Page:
Easy, Healthy Workplace Snacks

12 portable goodies that will keep you away from the vending machine

Reviewed by Kathleen M. Zelman, MPH, RD, LD on May 13, 2005
From the WebMD Archives

There's never enough time in the workday, is there? And one of the ways many of us try to save a little time is by eating snacks (and even our lunches) at our desks. Come on, you know you do it!

Some of us feel that we can't even spare the few minutes it takes to walk to the cafeteria or down the street and buy a snack. When we do take time to eat, some of us can be seen sneaking bites in between checking email, shuffling papers, and answering the phone.

Aside from the fact that it's good for mind, body, and soul to work breaks into the workday, this desktop dining habit is a potential health disaster, according to nutrition experts. Here's why:

  • When people snack at their desks, they tend to eat fast and furiously. And if you eat fast, you're more likely to eat more than you need.
  • When you eat while trying to work, it's likely to be "mindless eating." Your body is going through the motions, but your brain isn't fully aware you're eating. Again, this can lead to taking in more calories than your body really needs.
  • Studies have shown that when we snack because of stress or boredom (not out of hunger), the calories we consume tend to be "extra" calories. In other words, we don't compensate by eating less at the next meal or by waiting longer until the next meal. For example, a recent French study found that when lean young men were fed either a high-protein or high-carbohydrate snack 215 minutes after lunch, they ate about the same number of calories at dinner as they did on days when they didn't have an afternoon snack.

So how do you overcome these pitfalls? One answer is to put aside your work for those few minutes you're eating and take time to really enjoy your food (plus, you won't risk getting crumbs all over that important report you're working on). Another is to make sure you choose healthy workplace snacks composed of foods you should fit into your daily diet anyway (things like fruits, vegetables, beans, whole grains, and yogurt).

It's also important to seek balance in your snacks -- and to remember that snack calories do count.

Katherine Tallmadge, a registered dietitian and spokeswoman for the American Dietetic Association, tells her clients to snack up to three times a day but to limit calories to 100-200 calories for each snack.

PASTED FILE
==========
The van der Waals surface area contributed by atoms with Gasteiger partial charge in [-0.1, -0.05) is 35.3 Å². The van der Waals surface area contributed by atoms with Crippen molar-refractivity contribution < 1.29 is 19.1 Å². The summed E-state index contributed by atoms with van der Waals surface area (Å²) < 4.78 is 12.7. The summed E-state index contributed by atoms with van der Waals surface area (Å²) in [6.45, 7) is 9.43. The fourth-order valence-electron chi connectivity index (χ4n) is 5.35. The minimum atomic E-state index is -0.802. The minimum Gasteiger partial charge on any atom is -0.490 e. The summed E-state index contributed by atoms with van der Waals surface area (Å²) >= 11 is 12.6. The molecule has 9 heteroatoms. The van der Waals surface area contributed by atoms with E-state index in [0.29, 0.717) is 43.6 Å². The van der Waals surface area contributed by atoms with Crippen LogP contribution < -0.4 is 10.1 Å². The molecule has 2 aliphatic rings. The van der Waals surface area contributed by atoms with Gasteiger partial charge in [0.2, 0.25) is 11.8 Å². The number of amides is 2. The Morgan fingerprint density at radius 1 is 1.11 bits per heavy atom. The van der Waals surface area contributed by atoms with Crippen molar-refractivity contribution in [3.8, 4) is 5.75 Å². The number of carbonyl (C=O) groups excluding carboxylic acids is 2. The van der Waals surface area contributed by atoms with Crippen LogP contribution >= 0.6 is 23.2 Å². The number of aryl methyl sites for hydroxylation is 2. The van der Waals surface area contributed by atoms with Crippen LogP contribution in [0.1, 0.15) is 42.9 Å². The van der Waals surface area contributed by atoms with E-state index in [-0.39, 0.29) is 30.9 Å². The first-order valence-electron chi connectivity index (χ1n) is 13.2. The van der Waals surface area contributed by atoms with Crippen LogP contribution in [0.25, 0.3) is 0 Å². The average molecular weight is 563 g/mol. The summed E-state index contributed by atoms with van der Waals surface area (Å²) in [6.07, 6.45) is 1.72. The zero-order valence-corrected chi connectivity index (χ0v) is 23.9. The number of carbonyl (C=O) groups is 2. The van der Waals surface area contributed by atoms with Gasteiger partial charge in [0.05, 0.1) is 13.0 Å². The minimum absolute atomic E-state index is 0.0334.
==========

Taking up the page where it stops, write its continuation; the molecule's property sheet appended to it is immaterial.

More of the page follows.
"I like to recommend snacks that provide a little carbohydrate, protein, and a small amount of fat, if any," she says.

That's not so easy to do if you're at the mercy of your workplace vending machines or snack shops. Most offer mostly high-sugar, high-fat snacks with little nutritional value. And few meet Tallmadge's snack guideline of 200 calories or less. For example, typical offerings include potato chips, with 303 calories and 19.6 fat grams in a 2-ounce bag; and chocolate chip cookies, with 277 calories and 16 fat grams in a 2-ounce package.

Your best snacking strategy is to plan ahead. Keep some healthy options in your desk or office for those times when you don't have time to get lunch, or when you need a little nutritional boost during the day. You can also bring fresh snack food with you every day from home, providing your workplace has a refrigerator.

Here are some examples of snacks that are good to keep handy in your desk:

  • Trail mix and/or dried fruits and nuts
  • Breakfast cereal (choose a higher-fiber, lower-sugar type)
  • Cans of higher-fiber, lower-fat, and lower-sodium soup (don't forget the can opener)
  • Instant oatmeal packets (look for less-sugar options)
  • Tuna salad kit (includes a small can of water-packed tuna, a relish packet, and crackers)
  • Higher-fiber, lower-fat crackers (like reduced-fat Triscuits)
  • Natural-style peanut butter with crackers, bagels, and/or fruit
  • Packets of low-calorie hot chocolate

Here are some simple perishable snacks you can bring for the day:

  • Low-fat yogurt with fruit
  • Low-fat cottage cheese with fruit
  • Reduced-fat cheese with lower-fat, higher-fiber crackers
  • A small portion of leftovers from last night's meal that you warm up in the lunchroom microwave.

It's also important to make your desktop drinks work for you, not against you. That means either choosing beverages with zero calories that quench your thirst or drinks that have some nutritional value but not too much sugar.

Good non-caloric choices include:

  • Mineral water (with flavor essences like lime or orange if you like)
  • Herb or regular tea (cold or hot)
  • Coffee (caffeine-free is best)
  • Diet soda (caffeine-free is best)

Beverages that offer some nutrition, but not a lot of sugar include:

  • Nonfat or low-fat milk
  • Drinks using nonfat or low-fat milk (like light hot chocolate or café latte)
  • 100% fruit juice or drinks made with part juice and part sparkling water
  • 100% fruit nectar or drinks made with part nectar and part sparkling water

Show Sources

SOURCES: ESHA Food Processor II, The American Journal of Clinical Nutrition, September 2002; November 1999. News release, American Dietetic Association, Jan. 15, 2003. Katherine Tallmadge, RD, spokeswoman, American Dietetic Association.

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